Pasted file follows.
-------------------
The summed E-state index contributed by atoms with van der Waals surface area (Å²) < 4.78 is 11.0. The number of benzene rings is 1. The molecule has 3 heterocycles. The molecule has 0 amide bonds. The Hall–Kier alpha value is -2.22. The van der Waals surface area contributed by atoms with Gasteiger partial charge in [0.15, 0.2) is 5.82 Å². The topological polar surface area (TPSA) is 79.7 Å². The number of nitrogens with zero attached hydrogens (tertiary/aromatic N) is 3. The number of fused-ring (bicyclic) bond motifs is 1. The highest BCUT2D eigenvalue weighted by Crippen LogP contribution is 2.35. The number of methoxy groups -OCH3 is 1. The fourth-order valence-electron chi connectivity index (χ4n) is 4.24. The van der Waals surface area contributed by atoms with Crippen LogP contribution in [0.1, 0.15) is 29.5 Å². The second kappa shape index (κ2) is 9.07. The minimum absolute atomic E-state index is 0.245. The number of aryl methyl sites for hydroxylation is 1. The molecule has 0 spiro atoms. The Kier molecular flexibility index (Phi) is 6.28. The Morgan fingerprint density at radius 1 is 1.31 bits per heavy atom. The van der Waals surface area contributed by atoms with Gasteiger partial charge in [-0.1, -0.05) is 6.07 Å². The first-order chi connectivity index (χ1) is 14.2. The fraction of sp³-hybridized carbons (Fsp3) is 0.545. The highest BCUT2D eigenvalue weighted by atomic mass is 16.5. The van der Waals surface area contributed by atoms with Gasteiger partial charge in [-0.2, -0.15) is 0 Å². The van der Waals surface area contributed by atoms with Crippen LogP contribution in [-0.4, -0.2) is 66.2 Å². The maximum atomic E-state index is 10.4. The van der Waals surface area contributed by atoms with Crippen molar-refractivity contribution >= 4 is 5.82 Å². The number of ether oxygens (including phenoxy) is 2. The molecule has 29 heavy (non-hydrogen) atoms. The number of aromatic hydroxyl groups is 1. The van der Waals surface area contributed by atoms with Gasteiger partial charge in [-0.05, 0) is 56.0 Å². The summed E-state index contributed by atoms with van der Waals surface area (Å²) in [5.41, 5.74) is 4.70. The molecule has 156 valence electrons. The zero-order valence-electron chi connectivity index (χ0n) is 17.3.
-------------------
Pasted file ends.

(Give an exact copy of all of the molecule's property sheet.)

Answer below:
The summed E-state index contributed by atoms with van der Waals surface area (Å²) < 4.78 is 11.0. The number of benzene rings is 1. The molecule has 3 heterocycles. The molecule has 0 amide bonds. The Hall–Kier alpha value is -2.22. The van der Waals surface area contributed by atoms with Gasteiger partial charge in [0.15, 0.2) is 5.82 Å². The topological polar surface area (TPSA) is 79.7 Å². The number of nitrogens with zero attached hydrogens (tertiary/aromatic N) is 3. The number of fused-ring (bicyclic) bond motifs is 1. The highest BCUT2D eigenvalue weighted by Crippen LogP contribution is 2.35. The number of methoxy groups -OCH3 is 1. The fourth-order valence-electron chi connectivity index (χ4n) is 4.24. The van der Waals surface area contributed by atoms with Crippen LogP contribution in [0.1, 0.15) is 29.5 Å². The second kappa shape index (κ2) is 9.07. The minimum absolute atomic E-state index is 0.245. The number of aryl methyl sites for hydroxylation is 1. The molecule has 0 spiro atoms. The Kier molecular flexibility index (Phi) is 6.28. The Morgan fingerprint density at radius 1 is 1.31 bits per heavy atom. The van der Waals surface area contributed by atoms with Gasteiger partial charge in [-0.1, -0.05) is 6.07 Å². The first-order chi connectivity index (χ1) is 14.2. The fraction of sp³-hybridized carbons (Fsp3) is 0.545. The highest BCUT2D eigenvalue weighted by atomic mass is 16.5. The van der Waals surface area contributed by atoms with Gasteiger partial charge in [-0.2, -0.15) is 0 Å². The van der Waals surface area contributed by atoms with Crippen LogP contribution in [-0.4, -0.2) is 66.2 Å². The maximum atomic E-state index is 10.4. The van der Waals surface area contributed by atoms with Crippen molar-refractivity contribution >= 4 is 5.82 Å². The number of ether oxygens (including phenoxy) is 2. The molecule has 29 heavy (non-hydrogen) atoms. The number of aromatic hydroxyl groups is 1. The van der Waals surface area contributed by atoms with Gasteiger partial charge in [-0.05, 0) is 56.0 Å². The summed E-state index contributed by atoms with van der Waals surface area (Å²) in [5.41, 5.74) is 4.70. The molecule has 156 valence electrons. The zero-order valence-electron chi connectivity index (χ0n) is 17.3.